Cheeses along the Camino de Santiago
You find them all over the country in tiny towns and large cities, and they all vary depending on the milk, the land, the climate, etc. Along the Camino de Santiago, pilgrims can find a big variety. These are 4 of the cheeses most commonly found in the region of Galicia:
San Simón da Costa: A cow milk cheese matured for 45 days and then smoked with birch wood. The cheese with the shape of a pear has a smooth, hard and brown rind, but the inside is slightly firm with a creamy texture. It has a mild favor, a little bit spicy and aroma of birch.
Tetilla: A traditionally cheese made from the cow breed “rubia gallega”, its name means nipple because of its distinctive shape. It’s a very soft cheese with a thin yellow rind, mild flavor and is excellent melted.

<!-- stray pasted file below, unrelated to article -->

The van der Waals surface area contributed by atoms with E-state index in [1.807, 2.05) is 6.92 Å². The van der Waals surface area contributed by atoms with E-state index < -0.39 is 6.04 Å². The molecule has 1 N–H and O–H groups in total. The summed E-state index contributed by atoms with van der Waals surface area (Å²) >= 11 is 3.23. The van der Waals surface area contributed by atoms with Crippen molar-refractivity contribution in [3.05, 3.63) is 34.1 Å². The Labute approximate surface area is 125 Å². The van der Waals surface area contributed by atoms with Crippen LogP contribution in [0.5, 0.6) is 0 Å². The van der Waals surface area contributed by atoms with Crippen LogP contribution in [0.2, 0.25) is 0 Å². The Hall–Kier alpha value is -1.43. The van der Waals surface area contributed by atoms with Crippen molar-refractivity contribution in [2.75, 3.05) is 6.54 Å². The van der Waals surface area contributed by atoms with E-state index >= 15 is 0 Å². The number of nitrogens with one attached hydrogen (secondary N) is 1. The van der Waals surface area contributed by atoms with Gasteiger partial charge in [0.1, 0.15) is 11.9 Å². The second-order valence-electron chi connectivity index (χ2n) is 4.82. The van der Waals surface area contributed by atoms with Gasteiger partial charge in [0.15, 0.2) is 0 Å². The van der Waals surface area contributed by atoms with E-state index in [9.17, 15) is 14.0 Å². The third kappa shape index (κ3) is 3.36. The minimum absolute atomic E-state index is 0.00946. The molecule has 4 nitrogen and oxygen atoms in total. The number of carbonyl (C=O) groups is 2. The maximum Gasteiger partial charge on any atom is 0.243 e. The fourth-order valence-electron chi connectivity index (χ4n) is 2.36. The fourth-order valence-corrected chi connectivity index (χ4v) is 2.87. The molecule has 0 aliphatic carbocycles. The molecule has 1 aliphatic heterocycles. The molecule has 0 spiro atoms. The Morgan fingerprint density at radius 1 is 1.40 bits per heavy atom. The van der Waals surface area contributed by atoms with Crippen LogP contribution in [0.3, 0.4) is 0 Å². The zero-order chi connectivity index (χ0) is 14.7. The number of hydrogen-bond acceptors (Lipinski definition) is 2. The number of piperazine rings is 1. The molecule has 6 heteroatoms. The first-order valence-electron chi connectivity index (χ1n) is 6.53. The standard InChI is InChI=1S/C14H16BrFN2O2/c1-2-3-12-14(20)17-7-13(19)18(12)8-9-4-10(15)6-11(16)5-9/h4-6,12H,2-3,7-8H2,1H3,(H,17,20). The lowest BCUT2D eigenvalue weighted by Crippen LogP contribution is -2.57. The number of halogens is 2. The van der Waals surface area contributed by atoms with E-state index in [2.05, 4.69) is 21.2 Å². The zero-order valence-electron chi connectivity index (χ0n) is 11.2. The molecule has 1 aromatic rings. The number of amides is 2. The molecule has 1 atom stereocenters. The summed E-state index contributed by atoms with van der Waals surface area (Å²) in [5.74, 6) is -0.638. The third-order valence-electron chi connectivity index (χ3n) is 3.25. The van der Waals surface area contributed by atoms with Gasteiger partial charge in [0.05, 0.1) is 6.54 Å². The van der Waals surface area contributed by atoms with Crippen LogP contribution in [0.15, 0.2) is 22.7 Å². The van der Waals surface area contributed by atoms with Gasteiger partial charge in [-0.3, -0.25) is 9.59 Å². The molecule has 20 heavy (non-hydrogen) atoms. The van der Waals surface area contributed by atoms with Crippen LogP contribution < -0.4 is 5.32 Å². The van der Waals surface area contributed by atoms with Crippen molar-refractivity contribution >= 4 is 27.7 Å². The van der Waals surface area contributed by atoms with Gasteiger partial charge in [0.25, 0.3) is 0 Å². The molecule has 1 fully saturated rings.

Arzúa Ulloa: It’s a handmade mild cheese cured for 15 days, with a yellow rind and a white interior. The texture is very smooth and creamy.
Cebreiro: This cheese looks like a chef’s hat and it has been aged for 48 hours and matured for 2 months. It has a slightly dry and granular texture, and the taste is slightly acid but creamy. It’s delicious because it melts in the mouth.
Did you like this article? Share it with your friends:
- The Camino de Santiago my way
- Stocking Stuffers Recommended by Santa’s Camino Elves
- A Pilgrim's Dream Come True
- Travel writer Jeff Titelius joins Duperier's Authentic Journeys on the Camino de Santiago
- Laurie Duperier's Camino diary: For the love of wine and friendship